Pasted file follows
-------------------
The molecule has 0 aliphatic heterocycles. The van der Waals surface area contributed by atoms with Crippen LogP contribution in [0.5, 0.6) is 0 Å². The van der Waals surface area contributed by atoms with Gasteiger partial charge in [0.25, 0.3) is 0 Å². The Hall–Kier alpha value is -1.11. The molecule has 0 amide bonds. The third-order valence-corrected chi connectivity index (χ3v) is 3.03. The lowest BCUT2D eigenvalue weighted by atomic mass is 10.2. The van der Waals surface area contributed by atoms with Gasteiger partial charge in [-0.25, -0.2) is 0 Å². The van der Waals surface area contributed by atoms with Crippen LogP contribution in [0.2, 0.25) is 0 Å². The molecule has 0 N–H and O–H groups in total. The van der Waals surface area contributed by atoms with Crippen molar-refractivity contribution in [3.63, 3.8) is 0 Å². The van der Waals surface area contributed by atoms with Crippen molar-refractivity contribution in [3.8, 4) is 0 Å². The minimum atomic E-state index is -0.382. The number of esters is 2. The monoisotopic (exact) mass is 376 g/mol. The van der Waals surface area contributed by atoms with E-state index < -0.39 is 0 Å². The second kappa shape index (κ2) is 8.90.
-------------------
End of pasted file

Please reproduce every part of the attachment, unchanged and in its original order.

The molecule has 0 aliphatic heterocycles. The van der Waals surface area contributed by atoms with Crippen LogP contribution in [0.5, 0.6) is 0 Å². The van der Waals surface area contributed by atoms with Gasteiger partial charge in [0.25, 0.3) is 0 Å². The Hall–Kier alpha value is -1.11. The molecule has 0 amide bonds. The third-order valence-corrected chi connectivity index (χ3v) is 3.03. The lowest BCUT2D eigenvalue weighted by atomic mass is 10.2. The van der Waals surface area contributed by atoms with Gasteiger partial charge in [-0.25, -0.2) is 0 Å². The van der Waals surface area contributed by atoms with Crippen LogP contribution in [0.2, 0.25) is 0 Å². The molecule has 0 N–H and O–H groups in total. The van der Waals surface area contributed by atoms with Crippen molar-refractivity contribution in [3.63, 3.8) is 0 Å². The van der Waals surface area contributed by atoms with Crippen molar-refractivity contribution in [3.8, 4) is 0 Å². The minimum atomic E-state index is -0.382. The number of esters is 2. The monoisotopic (exact) mass is 376 g/mol. The van der Waals surface area contributed by atoms with E-state index < -0.39 is 0 Å². The second kappa shape index (κ2) is 8.90.